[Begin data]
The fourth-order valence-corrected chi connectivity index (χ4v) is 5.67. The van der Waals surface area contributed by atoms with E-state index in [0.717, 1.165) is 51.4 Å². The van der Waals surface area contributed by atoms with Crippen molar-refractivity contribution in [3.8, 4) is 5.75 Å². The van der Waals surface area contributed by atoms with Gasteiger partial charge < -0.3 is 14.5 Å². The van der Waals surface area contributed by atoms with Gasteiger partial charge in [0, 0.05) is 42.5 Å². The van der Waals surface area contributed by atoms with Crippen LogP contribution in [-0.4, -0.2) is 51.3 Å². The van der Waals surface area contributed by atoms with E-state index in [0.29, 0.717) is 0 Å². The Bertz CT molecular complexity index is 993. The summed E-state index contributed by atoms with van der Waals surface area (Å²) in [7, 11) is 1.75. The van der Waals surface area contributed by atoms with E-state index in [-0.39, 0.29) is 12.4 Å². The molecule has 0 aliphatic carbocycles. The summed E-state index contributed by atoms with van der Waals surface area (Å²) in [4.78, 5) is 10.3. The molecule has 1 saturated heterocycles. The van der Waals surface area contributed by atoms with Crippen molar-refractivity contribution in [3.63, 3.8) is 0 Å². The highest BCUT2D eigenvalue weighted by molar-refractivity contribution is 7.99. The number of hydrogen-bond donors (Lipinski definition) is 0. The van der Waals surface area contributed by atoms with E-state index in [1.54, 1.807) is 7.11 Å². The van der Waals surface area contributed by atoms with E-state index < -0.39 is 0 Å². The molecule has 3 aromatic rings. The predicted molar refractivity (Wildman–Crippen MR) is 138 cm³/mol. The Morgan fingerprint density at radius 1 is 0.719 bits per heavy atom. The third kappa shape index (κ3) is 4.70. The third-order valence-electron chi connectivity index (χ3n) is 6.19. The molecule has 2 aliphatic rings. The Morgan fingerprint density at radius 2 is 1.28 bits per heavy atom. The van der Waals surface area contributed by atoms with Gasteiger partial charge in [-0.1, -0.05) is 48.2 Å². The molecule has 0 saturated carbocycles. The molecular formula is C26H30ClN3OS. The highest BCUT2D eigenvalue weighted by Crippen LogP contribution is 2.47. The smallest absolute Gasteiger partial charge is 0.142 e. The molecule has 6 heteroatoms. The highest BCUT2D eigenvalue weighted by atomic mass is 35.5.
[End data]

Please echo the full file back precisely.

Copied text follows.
The fourth-order valence-corrected chi connectivity index (χ4v) is 5.67. The van der Waals surface area contributed by atoms with E-state index in [0.717, 1.165) is 51.4 Å². The van der Waals surface area contributed by atoms with Crippen molar-refractivity contribution in [3.8, 4) is 5.75 Å². The van der Waals surface area contributed by atoms with Gasteiger partial charge < -0.3 is 14.5 Å². The van der Waals surface area contributed by atoms with Gasteiger partial charge in [0, 0.05) is 42.5 Å². The van der Waals surface area contributed by atoms with Crippen LogP contribution in [-0.4, -0.2) is 51.3 Å². The van der Waals surface area contributed by atoms with E-state index in [0.29, 0.717) is 0 Å². The Bertz CT molecular complexity index is 993. The summed E-state index contributed by atoms with van der Waals surface area (Å²) in [7, 11) is 1.75. The van der Waals surface area contributed by atoms with E-state index in [-0.39, 0.29) is 12.4 Å². The molecule has 0 aliphatic carbocycles. The summed E-state index contributed by atoms with van der Waals surface area (Å²) in [4.78, 5) is 10.3. The molecule has 1 saturated heterocycles. The van der Waals surface area contributed by atoms with Crippen molar-refractivity contribution in [3.63, 3.8) is 0 Å². The highest BCUT2D eigenvalue weighted by molar-refractivity contribution is 7.99. The number of hydrogen-bond donors (Lipinski definition) is 0. The van der Waals surface area contributed by atoms with E-state index in [1.54, 1.807) is 7.11 Å². The van der Waals surface area contributed by atoms with E-state index < -0.39 is 0 Å². The molecule has 3 aromatic rings. The predicted molar refractivity (Wildman–Crippen MR) is 138 cm³/mol. The Morgan fingerprint density at radius 1 is 0.719 bits per heavy atom. The third kappa shape index (κ3) is 4.70. The third-order valence-electron chi connectivity index (χ3n) is 6.19. The molecule has 2 aliphatic rings. The Morgan fingerprint density at radius 2 is 1.28 bits per heavy atom. The van der Waals surface area contributed by atoms with Gasteiger partial charge in [-0.1, -0.05) is 48.2 Å². The molecule has 0 saturated carbocycles. The molecular formula is C26H30ClN3OS. The highest BCUT2D eigenvalue weighted by Crippen LogP contribution is 2.47. The smallest absolute Gasteiger partial charge is 0.142 e. The molecule has 6 heteroatoms. The highest BCUT2D eigenvalue weighted by atomic mass is 35.5.